Your plants grow in garden soil, but have you ever wondered what soil really is? It’s a combination of rock particles and minerals, organic matter, oxygen, water and micro-organisms.
You may even have struggled with heavy clay or excessively sandy soil, but most likely your soil is a mixture of sand, silt and clay, with one predominating. Sand has the largest particles, silt is in the middle, and clay particles are the smallest.
To find out what you’ve got, squeeze a handful of slightly damp soil. If it just falls apart, you likely have sandy soil. If it forms a hard, smooth ball, you’re at the other end of the spectrum with clay soil.
If your soil resembles crumbly chocolate cake and is easy to dig, you’ve won the gardener’s equivalent of the lottery: loam soil, which is about 20 per cent clay, 40 per cent sand and 40 per cent silt.
The best garden soil for most plants
Most plants thrive in loamy soil that’s moist but well drained – a seeming contradiction that simply means soil that retains moisture, but doesn’t stay too wet.
Garden soils that are very sandy let water to percolate through quickly and dry out fast, which leaches plant nutrients out quickly too.
Clay soils are rich in mineral-based elements and nutrients that plants need, but they have the opposite problem: they easily become waterlogged, as vital air pores fill with water. This can kill off soil organisms and injure or destroy plant roots.
How to get your garden soil in shape:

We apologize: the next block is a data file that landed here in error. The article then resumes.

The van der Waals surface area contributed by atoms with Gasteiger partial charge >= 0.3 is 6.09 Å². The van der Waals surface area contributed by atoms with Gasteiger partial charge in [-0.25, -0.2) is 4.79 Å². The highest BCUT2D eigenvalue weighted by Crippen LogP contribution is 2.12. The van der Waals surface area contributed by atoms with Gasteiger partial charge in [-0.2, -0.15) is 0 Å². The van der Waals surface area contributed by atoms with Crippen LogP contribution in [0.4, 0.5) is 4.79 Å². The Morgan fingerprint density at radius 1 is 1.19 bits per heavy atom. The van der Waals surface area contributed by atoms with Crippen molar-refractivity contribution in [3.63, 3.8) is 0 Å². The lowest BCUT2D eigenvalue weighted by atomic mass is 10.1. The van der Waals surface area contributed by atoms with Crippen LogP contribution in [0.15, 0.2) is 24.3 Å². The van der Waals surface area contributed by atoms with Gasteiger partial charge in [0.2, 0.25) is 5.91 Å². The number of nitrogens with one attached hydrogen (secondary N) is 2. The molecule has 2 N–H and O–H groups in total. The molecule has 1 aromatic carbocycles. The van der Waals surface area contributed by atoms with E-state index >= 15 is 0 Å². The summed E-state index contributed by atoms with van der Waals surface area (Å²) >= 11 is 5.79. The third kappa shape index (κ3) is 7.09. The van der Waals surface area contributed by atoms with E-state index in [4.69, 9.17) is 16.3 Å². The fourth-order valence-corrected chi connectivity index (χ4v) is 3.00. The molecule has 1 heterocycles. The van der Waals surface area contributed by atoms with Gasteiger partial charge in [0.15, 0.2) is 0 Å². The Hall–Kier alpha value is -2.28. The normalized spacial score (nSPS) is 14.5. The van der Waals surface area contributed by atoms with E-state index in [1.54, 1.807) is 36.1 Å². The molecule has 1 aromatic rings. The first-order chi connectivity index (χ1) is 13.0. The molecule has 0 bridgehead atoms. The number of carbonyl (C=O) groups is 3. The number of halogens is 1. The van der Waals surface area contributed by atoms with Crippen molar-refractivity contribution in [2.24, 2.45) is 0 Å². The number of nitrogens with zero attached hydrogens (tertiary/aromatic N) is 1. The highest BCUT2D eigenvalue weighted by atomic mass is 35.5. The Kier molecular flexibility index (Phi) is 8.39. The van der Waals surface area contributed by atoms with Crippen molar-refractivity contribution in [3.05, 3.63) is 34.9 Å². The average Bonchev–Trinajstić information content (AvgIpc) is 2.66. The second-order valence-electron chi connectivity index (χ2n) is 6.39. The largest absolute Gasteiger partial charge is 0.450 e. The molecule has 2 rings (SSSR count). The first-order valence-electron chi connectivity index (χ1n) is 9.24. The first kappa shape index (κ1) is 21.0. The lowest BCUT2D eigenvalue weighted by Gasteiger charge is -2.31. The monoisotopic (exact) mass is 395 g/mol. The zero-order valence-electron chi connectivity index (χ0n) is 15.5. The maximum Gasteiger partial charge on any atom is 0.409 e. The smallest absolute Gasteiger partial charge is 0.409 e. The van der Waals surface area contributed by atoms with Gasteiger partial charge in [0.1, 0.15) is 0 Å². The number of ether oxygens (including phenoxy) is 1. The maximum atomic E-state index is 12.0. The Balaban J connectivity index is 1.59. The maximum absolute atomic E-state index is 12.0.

In nature, forests and grasslands don’t get cut back and raked up; instead, all the dead stuff decomposes into humus, which has many elements that plants need for growth. Humus creates a loose soil structure that holds moisture and air, and drains well.
Copy nature by making composting in your backyard (find out more here), or add composted manure or other organic matter, which you can buy at garden centers.
Both heavy clay and sandy soils benefit from added humus. With clay soils, humus breaks up the small tight-sticking mineral particles and helps to create larger pore spaces that drain more easily and hold oxygen. With sandy soil, humus acts like a sponge to hold moisture and add fertility.
How to enrich your garden soil with humus
When you’re first creating a flower bed, spread humus, in a layer about 3 inches (8 cm) thick over the soil and dig it in about 8 inches (20 cm) deep.
If you don’t want to dig, you don’t have to: just leave the humus on top. For more information on no-dig gardening, you can’t wrong with the book, Weedless Gardening.
Click here for more tips on creating a bed without digging.
If you have clay:
- Avoid working soil or walking on planting beds while wet; this causes soil compaction
- Dig in soil amendments, or leave them on top, rather tilling them in, as this can pulverize soil into too fine a texture
- Mulch between plants with leaf mold or shredded bark to keep soil from forming a crust
If you have sand:
- Add plenty of organic matter (compost, leaf mold, composted manure, moistened peat moss) to help retain more moisture and add plant nutrients
- Mulch bare soil to retain moisture
More Soil Information
No bare soil – work-saving tips for using mulch
Your soil’s chemistry – pH levels and what you can grow
Soil improvement tips for shade gardeners
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